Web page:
Monday, November 24, 2014

Wants and Needs

As higher education institutions have adopted business models a customer service orientation toward students has taken root. This is not always a bad thing. It helps faculty and staff stay on their toes and work hard to address legitimate needs of our consumers. It can serve to market the school well and also to advance its image and brand.

As with most things, however, there is a pernicious shadow to these trends, one that is anathema to college mental health which is all about addressing the needs of students. But customer service many times becomes more about satisfying wants. This in turn has created a phenomenon in which those around a student, such as parents, faculty, staff, administrators, and other stakeholders, have taken on a positively entitled, demanding posture concerning something they think should be done for a student. Sometimes there may be a positive basis for the expressed want, sometimes not.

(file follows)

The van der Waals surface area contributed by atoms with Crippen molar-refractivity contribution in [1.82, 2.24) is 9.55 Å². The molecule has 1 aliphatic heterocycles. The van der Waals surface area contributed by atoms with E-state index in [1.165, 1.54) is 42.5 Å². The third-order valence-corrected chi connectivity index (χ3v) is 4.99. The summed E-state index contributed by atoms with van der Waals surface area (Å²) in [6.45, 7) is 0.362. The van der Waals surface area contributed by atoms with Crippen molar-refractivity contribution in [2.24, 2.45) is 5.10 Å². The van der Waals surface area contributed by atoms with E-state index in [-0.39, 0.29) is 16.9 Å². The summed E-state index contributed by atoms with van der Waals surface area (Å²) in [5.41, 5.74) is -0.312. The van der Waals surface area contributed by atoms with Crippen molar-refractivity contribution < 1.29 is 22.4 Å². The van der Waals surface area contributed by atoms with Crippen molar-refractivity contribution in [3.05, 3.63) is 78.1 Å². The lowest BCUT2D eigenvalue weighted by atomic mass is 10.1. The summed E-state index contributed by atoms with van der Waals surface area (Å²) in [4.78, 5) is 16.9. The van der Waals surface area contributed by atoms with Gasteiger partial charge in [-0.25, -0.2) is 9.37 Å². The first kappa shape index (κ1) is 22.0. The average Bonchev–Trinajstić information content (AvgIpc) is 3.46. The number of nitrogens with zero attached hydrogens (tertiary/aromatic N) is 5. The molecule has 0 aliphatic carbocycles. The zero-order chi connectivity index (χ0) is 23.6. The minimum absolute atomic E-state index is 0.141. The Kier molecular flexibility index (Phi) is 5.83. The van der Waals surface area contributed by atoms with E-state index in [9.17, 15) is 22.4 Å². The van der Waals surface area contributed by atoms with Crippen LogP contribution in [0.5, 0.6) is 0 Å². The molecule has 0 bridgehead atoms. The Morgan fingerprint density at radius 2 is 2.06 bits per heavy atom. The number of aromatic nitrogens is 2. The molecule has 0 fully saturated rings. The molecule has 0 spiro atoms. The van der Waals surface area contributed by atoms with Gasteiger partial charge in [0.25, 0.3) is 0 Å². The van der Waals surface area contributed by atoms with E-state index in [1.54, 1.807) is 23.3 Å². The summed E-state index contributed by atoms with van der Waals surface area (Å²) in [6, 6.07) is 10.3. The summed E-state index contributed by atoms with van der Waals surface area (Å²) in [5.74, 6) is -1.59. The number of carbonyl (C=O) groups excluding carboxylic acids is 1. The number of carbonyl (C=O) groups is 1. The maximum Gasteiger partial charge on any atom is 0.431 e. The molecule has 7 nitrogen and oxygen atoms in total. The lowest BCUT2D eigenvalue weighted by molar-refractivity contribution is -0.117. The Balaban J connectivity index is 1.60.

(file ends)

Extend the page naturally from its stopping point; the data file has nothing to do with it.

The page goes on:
Counseling and psychotherapy is about an individual's need to change something about themselves, something that is contributing to their own unhappiness. The things which need changing are determined by a trained professional, working collaboratively, who evaluates the individual's needs. Many times, early in therapy, clients focus on their wants and not their needs, but this is what may have led to the cultivation of life problems in the first place. Wants are often about being comfortable, while counseling, at least in the beginning, will entail a degree of discomfort. Lasting change is rarely if ever a comfortable process.

So we may face scenarios in which insisting on wants may actually lead to harm for a student, and therefore represent an abuse of counseling services. This we are obligated to prevent or stop altogether. Just as no one can dictate how a physician treats your ailing kidney, no one can dictate how psychotherapy is to be conducted (though insurance companies try to do this all the time). It is unhealthy for anyone to attempt to control what ought to be a collaborative working relationship between client and therapist. Counselors are obligated to uphold standards around this issue, so don't be surprised when they say "No." Of course, folks can seek other opinions elsewhere, where it it will be less convenient and more costly, if they like. Or they could give it several sessions first, say five or six, and then make judgements about the effectiveness of therapy after the discomfort begins to wane.